I want to thank my fellow Board members for their participation today.
In closing, I'd like to recognize the outstanding efforts of the Safety Board staff who completed the accident investigation and developed this excellent and thorough report; in particular, the staff from the Office of Marine Safety and the Office of Research and Engineering. Brian Curtis, the Investigator-in-Charge, and his team did an excellent job, and all deserve recognition.
This accident highlights how the actions and decisions of the individual operator affect transportation safety. It also demonstrates the critical role of teamwork and organizational oversight. This accident is too similar to the Bayside Blaster investigation that took place on Biscayne Bay, Florida in 2002 - where a Coast Guard vessel, operating too fast at night, struck a passenger vessel. The probable cause for that accident was the Coast Guard coxswain's failure to operate the vessel at a safe speed in a restricted-speed area frequented by small passenger vessels and in conditions of limited visibility due to darkness and background lighting. Contributing to the accident was a lack of adequate Coast Guard oversight.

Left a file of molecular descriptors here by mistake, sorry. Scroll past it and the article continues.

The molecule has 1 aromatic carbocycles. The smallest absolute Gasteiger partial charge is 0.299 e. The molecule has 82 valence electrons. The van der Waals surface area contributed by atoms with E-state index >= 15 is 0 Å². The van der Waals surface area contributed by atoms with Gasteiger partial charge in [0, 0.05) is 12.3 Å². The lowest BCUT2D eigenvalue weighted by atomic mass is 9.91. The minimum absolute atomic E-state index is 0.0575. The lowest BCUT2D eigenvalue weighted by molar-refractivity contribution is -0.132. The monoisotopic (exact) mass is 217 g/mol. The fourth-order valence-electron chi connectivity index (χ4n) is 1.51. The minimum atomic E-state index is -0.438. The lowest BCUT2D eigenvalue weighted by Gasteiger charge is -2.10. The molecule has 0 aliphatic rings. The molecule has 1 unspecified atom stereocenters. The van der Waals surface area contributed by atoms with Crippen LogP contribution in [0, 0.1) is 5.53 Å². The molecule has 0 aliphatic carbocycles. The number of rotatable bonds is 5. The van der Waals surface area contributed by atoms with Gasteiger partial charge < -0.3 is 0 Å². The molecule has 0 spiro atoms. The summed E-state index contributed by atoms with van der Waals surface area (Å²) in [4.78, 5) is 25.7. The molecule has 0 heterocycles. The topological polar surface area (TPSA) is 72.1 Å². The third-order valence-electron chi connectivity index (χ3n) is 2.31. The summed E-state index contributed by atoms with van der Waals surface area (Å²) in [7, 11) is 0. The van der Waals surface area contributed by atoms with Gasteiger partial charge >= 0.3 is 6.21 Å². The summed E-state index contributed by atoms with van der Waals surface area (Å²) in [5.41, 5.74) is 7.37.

In the San Diego Bay accident that we considered today, five crewmembers were on board the Coast Guard patrol boat. Our team was only permitted to interview two of them; to our knowledge, no one spoke up about excessive speed.
Safe vessel operation depends on more than the design and performance characteristics of a vessel. It also depends on organizational oversight that creates a safety culture, which in turn, addresses operator team performance and leadership, and crew training. And, ultimately, safe operations require a skilled operator with good judgment supported by a trained crew working as a team.
We stand adjourned.